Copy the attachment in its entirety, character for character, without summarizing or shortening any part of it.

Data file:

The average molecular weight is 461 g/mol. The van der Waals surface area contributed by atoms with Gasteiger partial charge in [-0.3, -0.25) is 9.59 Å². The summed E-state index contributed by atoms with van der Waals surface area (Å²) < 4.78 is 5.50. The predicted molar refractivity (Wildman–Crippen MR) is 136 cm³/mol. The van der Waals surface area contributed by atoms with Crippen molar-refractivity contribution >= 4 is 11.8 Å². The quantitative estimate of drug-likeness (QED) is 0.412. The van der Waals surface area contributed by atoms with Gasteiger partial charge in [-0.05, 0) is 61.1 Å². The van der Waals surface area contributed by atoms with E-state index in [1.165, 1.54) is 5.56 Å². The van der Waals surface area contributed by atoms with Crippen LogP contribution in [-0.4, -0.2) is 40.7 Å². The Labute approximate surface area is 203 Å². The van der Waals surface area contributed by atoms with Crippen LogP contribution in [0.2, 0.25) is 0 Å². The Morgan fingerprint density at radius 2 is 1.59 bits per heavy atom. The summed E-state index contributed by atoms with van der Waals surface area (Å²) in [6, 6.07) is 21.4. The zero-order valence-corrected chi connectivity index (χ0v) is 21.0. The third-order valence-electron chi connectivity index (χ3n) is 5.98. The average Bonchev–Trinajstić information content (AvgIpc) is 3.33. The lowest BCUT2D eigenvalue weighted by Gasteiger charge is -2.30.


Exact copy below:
The average molecular weight is 461 g/mol. The van der Waals surface area contributed by atoms with Gasteiger partial charge in [-0.3, -0.25) is 9.59 Å². The summed E-state index contributed by atoms with van der Waals surface area (Å²) < 4.78 is 5.50. The predicted molar refractivity (Wildman–Crippen MR) is 136 cm³/mol. The van der Waals surface area contributed by atoms with Crippen molar-refractivity contribution >= 4 is 11.8 Å². The quantitative estimate of drug-likeness (QED) is 0.412. The van der Waals surface area contributed by atoms with Gasteiger partial charge in [-0.05, 0) is 61.1 Å². The van der Waals surface area contributed by atoms with E-state index in [1.165, 1.54) is 5.56 Å². The van der Waals surface area contributed by atoms with Crippen LogP contribution in [-0.4, -0.2) is 40.7 Å². The Labute approximate surface area is 203 Å². The van der Waals surface area contributed by atoms with Crippen LogP contribution in [0.2, 0.25) is 0 Å². The Morgan fingerprint density at radius 2 is 1.59 bits per heavy atom. The summed E-state index contributed by atoms with van der Waals surface area (Å²) in [6, 6.07) is 21.4. The zero-order valence-corrected chi connectivity index (χ0v) is 21.0. The third-order valence-electron chi connectivity index (χ3n) is 5.98. The average Bonchev–Trinajstić information content (AvgIpc) is 3.33. The lowest BCUT2D eigenvalue weighted by Gasteiger charge is -2.30.